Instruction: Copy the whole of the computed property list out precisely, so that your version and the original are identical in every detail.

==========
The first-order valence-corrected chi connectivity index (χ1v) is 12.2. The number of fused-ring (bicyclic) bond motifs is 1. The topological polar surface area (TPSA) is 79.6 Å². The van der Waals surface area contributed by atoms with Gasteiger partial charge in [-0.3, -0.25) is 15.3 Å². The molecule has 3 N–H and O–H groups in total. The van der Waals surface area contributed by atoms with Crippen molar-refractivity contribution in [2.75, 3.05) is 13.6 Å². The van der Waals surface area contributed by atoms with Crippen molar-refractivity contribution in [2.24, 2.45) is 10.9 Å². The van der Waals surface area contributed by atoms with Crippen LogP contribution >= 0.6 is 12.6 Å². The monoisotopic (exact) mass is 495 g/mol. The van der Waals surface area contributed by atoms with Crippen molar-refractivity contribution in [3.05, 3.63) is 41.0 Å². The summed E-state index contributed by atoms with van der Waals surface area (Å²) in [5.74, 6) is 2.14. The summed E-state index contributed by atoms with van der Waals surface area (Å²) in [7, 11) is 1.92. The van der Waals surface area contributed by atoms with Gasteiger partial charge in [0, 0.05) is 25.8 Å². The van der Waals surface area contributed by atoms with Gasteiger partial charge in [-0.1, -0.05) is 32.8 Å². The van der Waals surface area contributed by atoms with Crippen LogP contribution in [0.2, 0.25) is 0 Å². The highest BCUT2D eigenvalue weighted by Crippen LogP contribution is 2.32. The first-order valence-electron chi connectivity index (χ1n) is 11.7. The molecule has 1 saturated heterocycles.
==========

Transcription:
The first-order valence-corrected chi connectivity index (χ1v) is 12.2. The number of fused-ring (bicyclic) bond motifs is 1. The topological polar surface area (TPSA) is 79.6 Å². The van der Waals surface area contributed by atoms with Gasteiger partial charge in [-0.3, -0.25) is 15.3 Å². The molecule has 3 N–H and O–H groups in total. The van der Waals surface area contributed by atoms with Crippen molar-refractivity contribution in [2.75, 3.05) is 13.6 Å². The van der Waals surface area contributed by atoms with Crippen molar-refractivity contribution in [2.24, 2.45) is 10.9 Å². The van der Waals surface area contributed by atoms with Crippen LogP contribution >= 0.6 is 12.6 Å². The monoisotopic (exact) mass is 495 g/mol. The van der Waals surface area contributed by atoms with Crippen molar-refractivity contribution in [3.05, 3.63) is 41.0 Å². The summed E-state index contributed by atoms with van der Waals surface area (Å²) in [5.74, 6) is 2.14. The summed E-state index contributed by atoms with van der Waals surface area (Å²) in [7, 11) is 1.92. The van der Waals surface area contributed by atoms with Gasteiger partial charge in [0, 0.05) is 25.8 Å². The van der Waals surface area contributed by atoms with Gasteiger partial charge in [-0.1, -0.05) is 32.8 Å². The van der Waals surface area contributed by atoms with Crippen LogP contribution in [0.2, 0.25) is 0 Å². The highest BCUT2D eigenvalue weighted by Crippen LogP contribution is 2.32. The first-order valence-electron chi connectivity index (χ1n) is 11.7. The molecule has 1 saturated heterocycles.